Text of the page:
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Local College Joins NASA Moon Shadow Project

On August 21, most of the country will pause and look up to the sky to observe the Great American Eclipse.  If you aren't able to make it outside for the astronomical event, no worries. NASA is planning to live stream the eclipse using cameras attached to high altitude balloons.  A local community college is part of thehttps://www.youtube.com/watch?v=w0TGsXB0RUU"> balloon project.  BPR's Helen Chickering has details. 

“Guys, what we have here is what we’re going to be sending up during the Eclipse.”

A group of Middle School Campers attending Southwestern Community College Summer Stem Academy are getting a sneak preview of the Eclipse Ballooning Project.  

“The balloon gets like this big around.”

They are in a classroom gathered around a giant deflated balloon.

“How do you get it to fly so high?”

“Helium. You fill it with lots and lots of helium!”  answers Jesse Moore, a recent SCC graduate, who is  one of the leaders of the Southwestern Community College balloon team, one of about 50 teams chosen for a NASA sponsored collaborate effort to live stream footage of the Moon’s shadow during the August 21 total solar eclipse from the edge of space – something that’s never been done before.

“And just like your standing on the ground, looking up at the eclipse, it will be looking down and you’ll be able to see the shadow go across the earth, “says Moore.

Images and video that will be captured by on board cameras and transmitted On board the balloons are modems for transmitting video and still images to aNASA website, the balloon teams will be stationed along the path of totality – from off the Oregon Coast to the Carolinas.  The SCC team will launch in Anderson, South Carolina.

“We’re trying really hard to keep it in totality, but once you let it goes, it’s in God’s hands where it goes, but we’re doing everything we can with calculations, flight trajectories and everything to make sure when we where we let it go from, that we’re going to be in path of totality within 60-90 thousand feet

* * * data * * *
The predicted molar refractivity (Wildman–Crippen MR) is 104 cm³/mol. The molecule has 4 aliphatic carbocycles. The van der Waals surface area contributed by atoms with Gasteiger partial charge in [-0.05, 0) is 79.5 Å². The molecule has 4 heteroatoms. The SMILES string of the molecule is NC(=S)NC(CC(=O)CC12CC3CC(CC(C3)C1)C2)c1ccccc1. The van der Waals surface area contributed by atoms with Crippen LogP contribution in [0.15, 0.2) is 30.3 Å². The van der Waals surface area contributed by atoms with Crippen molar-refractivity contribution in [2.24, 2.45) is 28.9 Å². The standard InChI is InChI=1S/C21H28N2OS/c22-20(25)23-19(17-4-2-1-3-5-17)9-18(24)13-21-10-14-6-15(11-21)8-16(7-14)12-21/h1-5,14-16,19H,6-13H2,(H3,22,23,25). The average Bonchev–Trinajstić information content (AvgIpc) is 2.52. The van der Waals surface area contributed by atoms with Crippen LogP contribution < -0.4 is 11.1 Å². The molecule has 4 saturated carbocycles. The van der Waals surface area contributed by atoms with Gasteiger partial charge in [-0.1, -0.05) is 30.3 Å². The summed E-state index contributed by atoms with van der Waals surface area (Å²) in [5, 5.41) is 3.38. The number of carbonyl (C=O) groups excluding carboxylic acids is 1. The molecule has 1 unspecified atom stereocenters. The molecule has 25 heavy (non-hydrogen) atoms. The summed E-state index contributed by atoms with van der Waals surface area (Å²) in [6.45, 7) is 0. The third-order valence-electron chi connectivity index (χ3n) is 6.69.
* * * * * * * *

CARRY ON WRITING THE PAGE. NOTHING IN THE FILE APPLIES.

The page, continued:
The balloon project is just one of a series of NASA funded projects the Community College will launch over the next few years.  In 2016 – SCC was awarded a major grant from NASA to boost the region’s STEM education – Science, Technology, Engineering and Math and is the only community college in the nation involved in a science cooperative agreement with NASA, Lynda Parlett is director of institutional development.   

“Our school district is hungry for resources, many times it’s  thought that the state ends in Asheville. There is a whole community thriving here in the western part of the state and this is bringing resources this area has never had before, excitement around science engineering, math and technology.”

So much excitement, that physics professorMatt Cass, who is also the principal investigator of the Smoky Mountain STEM Collaborative has spent the summer taking classes so the college can beef up its astronomy offerings.

“We hope to carry this momentum,  using the eclipse to keep people interested and active in science and active and interested in science, technology, engineering and mathematics careers.”     

“Oooh cool!”

The cool factor definitely engaged this group as they watched video of one of the practice runs. The SCC team launches for real, streaming live for the whole world to watch – on August 21.    For BPR news, I’m Helen Chickering.

Click https://www.youtube.com/watch?v=w0TGsXB0RUU">here to view a video of the SCC Balloon team's practice run and here for the NASA  Eclipse Ballooning Project  website.

Helen Chickering is a host and reporter on Blue Ridge Public Radio. She joined the station in November 2014.